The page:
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Quick Tips for Graduate Student Life – Get a Shop-Vac

Over the last few years, I’ve written several posts on surviving graduate school, including dealing with expectations, managing your finances, coping with failure, and some more general advice. During that process, I’ve also come up with some small, helpful tips that just don’t fit into a broader theme. It seems a shame to let those tips disappear, so, for the next week I’ll be posting Andrew’s Quick Tips for Surviving Graduate School


Tip #1: Get a Shop-Vac

Bear with me, here.

There’s a million different kinds of vacuum cleaners on the market, from super-cheap uprights to $1,500 technological behemoths. Unfortunately, graduate students live on a small-stipend, and cheap vacuums are cheap for a reason: they just don’t last. During my graduate school career, I burned through three dirt-cheap models (granted, we had a lot of square footage thanks to the low cost-of-living in rural North Carolina). You could scale up, get one of those nice, $200+ models that should last for years, but there is another option.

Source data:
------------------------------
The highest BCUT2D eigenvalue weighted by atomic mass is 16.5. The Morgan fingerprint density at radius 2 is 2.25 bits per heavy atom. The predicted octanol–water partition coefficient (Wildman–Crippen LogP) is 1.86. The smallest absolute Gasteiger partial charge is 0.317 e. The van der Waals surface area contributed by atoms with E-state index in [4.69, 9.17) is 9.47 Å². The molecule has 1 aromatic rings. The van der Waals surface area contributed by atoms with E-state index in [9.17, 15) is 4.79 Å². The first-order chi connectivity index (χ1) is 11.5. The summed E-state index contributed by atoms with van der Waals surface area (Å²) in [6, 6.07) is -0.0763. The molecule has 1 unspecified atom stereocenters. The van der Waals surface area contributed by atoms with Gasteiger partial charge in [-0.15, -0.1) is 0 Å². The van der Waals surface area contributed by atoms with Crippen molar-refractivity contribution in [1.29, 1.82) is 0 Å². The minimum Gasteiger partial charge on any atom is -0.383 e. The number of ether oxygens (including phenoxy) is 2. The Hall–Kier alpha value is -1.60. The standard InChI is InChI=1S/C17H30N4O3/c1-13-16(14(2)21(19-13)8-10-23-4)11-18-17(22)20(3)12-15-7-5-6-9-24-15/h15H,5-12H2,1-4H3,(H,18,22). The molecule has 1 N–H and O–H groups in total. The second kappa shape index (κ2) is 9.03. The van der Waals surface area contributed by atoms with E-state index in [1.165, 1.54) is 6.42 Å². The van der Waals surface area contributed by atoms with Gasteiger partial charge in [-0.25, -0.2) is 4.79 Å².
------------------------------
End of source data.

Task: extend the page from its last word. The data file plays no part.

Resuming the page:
We named ours R2. From shopvac.com.

We named ours R2. From shopvac.com.

The Shop-Vac*. A tough little workhorse designed for sucking down sawdust and clearing out job sites.  It’s plenty strong enough to handle daily household cleaning, has a huge bin to store waste, and can handle just about any pet hair you can imagine. Most good shop-vacs are wet/dry, so you can also suck up any spills, overflows, or putrefied whale blubber. They also make carpet attachments, so you can tackle that, too. And, most important, you can get a good one for $50 and count on it lasting.

So, when you’re ready to invest in a new vacuum, head to the home improvement store.


*Shop-Vac, like a few other products, is both a brand name and a generic term for a workshop vacuum. There are plenty of decent “shop-vacs” on the market that aren’t Shop-Vacs.


Deep-sea biologist, population/conservation geneticist, backyard farm advocate. The deep sea is Earth's last great wilderness.


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